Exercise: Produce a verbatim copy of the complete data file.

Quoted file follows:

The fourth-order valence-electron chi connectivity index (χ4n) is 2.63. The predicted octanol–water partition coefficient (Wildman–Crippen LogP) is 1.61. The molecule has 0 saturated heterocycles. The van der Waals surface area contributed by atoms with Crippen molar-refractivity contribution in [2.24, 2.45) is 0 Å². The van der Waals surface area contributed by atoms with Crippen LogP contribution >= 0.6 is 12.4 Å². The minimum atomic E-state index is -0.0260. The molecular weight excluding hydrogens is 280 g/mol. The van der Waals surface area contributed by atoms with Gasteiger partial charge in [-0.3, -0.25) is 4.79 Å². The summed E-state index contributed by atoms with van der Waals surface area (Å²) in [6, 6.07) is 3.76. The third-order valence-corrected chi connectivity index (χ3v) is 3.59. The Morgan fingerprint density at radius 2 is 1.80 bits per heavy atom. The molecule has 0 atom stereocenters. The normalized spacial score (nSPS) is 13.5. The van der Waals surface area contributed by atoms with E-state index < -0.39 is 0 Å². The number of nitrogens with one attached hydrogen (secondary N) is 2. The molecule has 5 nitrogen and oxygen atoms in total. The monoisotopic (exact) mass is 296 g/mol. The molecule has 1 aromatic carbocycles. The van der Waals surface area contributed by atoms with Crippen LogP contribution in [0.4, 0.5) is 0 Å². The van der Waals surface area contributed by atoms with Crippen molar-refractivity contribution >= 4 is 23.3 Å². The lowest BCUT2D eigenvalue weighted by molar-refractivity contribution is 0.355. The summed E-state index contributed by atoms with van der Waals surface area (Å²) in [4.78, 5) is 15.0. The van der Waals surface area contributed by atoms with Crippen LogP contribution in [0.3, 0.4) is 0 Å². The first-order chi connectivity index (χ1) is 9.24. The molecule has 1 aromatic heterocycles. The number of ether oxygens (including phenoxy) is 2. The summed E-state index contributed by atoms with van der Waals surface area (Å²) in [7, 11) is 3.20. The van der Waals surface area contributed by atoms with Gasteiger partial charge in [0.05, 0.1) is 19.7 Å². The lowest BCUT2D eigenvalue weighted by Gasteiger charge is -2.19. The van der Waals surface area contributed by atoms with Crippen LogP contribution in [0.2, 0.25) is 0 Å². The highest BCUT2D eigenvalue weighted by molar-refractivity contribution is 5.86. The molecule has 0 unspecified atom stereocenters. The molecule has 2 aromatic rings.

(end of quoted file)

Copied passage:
The fourth-order valence-electron chi connectivity index (χ4n) is 2.63. The predicted octanol–water partition coefficient (Wildman–Crippen LogP) is 1.61. The molecule has 0 saturated heterocycles. The van der Waals surface area contributed by atoms with Crippen molar-refractivity contribution in [2.24, 2.45) is 0 Å². The van der Waals surface area contributed by atoms with Crippen LogP contribution >= 0.6 is 12.4 Å². The minimum atomic E-state index is -0.0260. The molecular weight excluding hydrogens is 280 g/mol. The van der Waals surface area contributed by atoms with Gasteiger partial charge in [-0.3, -0.25) is 4.79 Å². The summed E-state index contributed by atoms with van der Waals surface area (Å²) in [6, 6.07) is 3.76. The third-order valence-corrected chi connectivity index (χ3v) is 3.59. The Morgan fingerprint density at radius 2 is 1.80 bits per heavy atom. The molecule has 0 atom stereocenters. The normalized spacial score (nSPS) is 13.5. The van der Waals surface area contributed by atoms with E-state index < -0.39 is 0 Å². The number of nitrogens with one attached hydrogen (secondary N) is 2. The molecule has 5 nitrogen and oxygen atoms in total. The monoisotopic (exact) mass is 296 g/mol. The molecule has 1 aromatic carbocycles. The van der Waals surface area contributed by atoms with Crippen LogP contribution in [0.4, 0.5) is 0 Å². The van der Waals surface area contributed by atoms with Crippen molar-refractivity contribution >= 4 is 23.3 Å². The lowest BCUT2D eigenvalue weighted by molar-refractivity contribution is 0.355. The summed E-state index contributed by atoms with van der Waals surface area (Å²) in [4.78, 5) is 15.0. The van der Waals surface area contributed by atoms with Crippen LogP contribution in [0.3, 0.4) is 0 Å². The first-order chi connectivity index (χ1) is 9.24. The molecule has 1 aromatic heterocycles. The number of ether oxygens (including phenoxy) is 2. The summed E-state index contributed by atoms with van der Waals surface area (Å²) in [7, 11) is 3.20. The van der Waals surface area contributed by atoms with Gasteiger partial charge in [0.05, 0.1) is 19.7 Å². The lowest BCUT2D eigenvalue weighted by Gasteiger charge is -2.19. The van der Waals surface area contributed by atoms with Crippen LogP contribution in [0.2, 0.25) is 0 Å². The highest BCUT2D eigenvalue weighted by molar-refractivity contribution is 5.86. The molecule has 0 unspecified atom stereocenters. The molecule has 2 aromatic rings.